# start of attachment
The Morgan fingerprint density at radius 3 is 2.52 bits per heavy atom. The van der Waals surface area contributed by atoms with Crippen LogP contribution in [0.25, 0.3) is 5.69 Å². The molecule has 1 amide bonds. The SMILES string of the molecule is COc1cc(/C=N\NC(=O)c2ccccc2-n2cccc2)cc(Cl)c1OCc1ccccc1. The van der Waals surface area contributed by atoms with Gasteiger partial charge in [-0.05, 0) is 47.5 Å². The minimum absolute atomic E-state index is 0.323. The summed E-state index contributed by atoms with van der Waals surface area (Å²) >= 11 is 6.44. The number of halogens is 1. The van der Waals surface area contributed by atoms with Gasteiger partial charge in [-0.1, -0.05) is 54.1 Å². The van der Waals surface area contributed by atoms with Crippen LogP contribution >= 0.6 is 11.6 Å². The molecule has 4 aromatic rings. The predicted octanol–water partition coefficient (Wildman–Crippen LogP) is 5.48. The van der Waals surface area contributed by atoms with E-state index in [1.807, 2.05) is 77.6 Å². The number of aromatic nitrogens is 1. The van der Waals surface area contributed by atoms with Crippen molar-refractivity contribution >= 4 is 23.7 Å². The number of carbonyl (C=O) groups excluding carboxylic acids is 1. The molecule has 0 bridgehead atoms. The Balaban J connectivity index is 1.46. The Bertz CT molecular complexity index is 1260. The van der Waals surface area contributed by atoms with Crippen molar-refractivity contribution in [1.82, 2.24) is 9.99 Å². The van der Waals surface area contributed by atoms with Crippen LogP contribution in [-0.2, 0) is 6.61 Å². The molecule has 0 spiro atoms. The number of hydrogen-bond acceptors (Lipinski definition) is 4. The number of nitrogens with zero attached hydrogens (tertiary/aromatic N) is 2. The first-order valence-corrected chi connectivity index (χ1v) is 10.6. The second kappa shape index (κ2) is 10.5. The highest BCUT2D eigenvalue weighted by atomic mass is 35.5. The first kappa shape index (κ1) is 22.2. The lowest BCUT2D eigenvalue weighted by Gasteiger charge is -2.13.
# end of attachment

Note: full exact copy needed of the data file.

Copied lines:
The Morgan fingerprint density at radius 3 is 2.52 bits per heavy atom. The van der Waals surface area contributed by atoms with Crippen LogP contribution in [0.25, 0.3) is 5.69 Å². The molecule has 1 amide bonds. The SMILES string of the molecule is COc1cc(/C=N\NC(=O)c2ccccc2-n2cccc2)cc(Cl)c1OCc1ccccc1. The van der Waals surface area contributed by atoms with Gasteiger partial charge in [-0.05, 0) is 47.5 Å². The minimum absolute atomic E-state index is 0.323. The summed E-state index contributed by atoms with van der Waals surface area (Å²) >= 11 is 6.44. The number of halogens is 1. The van der Waals surface area contributed by atoms with Gasteiger partial charge in [-0.1, -0.05) is 54.1 Å². The van der Waals surface area contributed by atoms with Crippen LogP contribution >= 0.6 is 11.6 Å². The molecule has 4 aromatic rings. The predicted octanol–water partition coefficient (Wildman–Crippen LogP) is 5.48. The van der Waals surface area contributed by atoms with E-state index in [1.807, 2.05) is 77.6 Å². The number of aromatic nitrogens is 1. The van der Waals surface area contributed by atoms with Crippen molar-refractivity contribution >= 4 is 23.7 Å². The number of carbonyl (C=O) groups excluding carboxylic acids is 1. The molecule has 0 bridgehead atoms. The Balaban J connectivity index is 1.46. The Bertz CT molecular complexity index is 1260. The van der Waals surface area contributed by atoms with Crippen molar-refractivity contribution in [1.82, 2.24) is 9.99 Å². The van der Waals surface area contributed by atoms with Crippen LogP contribution in [-0.2, 0) is 6.61 Å². The molecule has 0 spiro atoms. The number of hydrogen-bond acceptors (Lipinski definition) is 4. The number of nitrogens with zero attached hydrogens (tertiary/aromatic N) is 2. The first-order valence-corrected chi connectivity index (χ1v) is 10.6. The second kappa shape index (κ2) is 10.5. The highest BCUT2D eigenvalue weighted by atomic mass is 35.5. The first kappa shape index (κ1) is 22.2. The lowest BCUT2D eigenvalue weighted by Gasteiger charge is -2.13.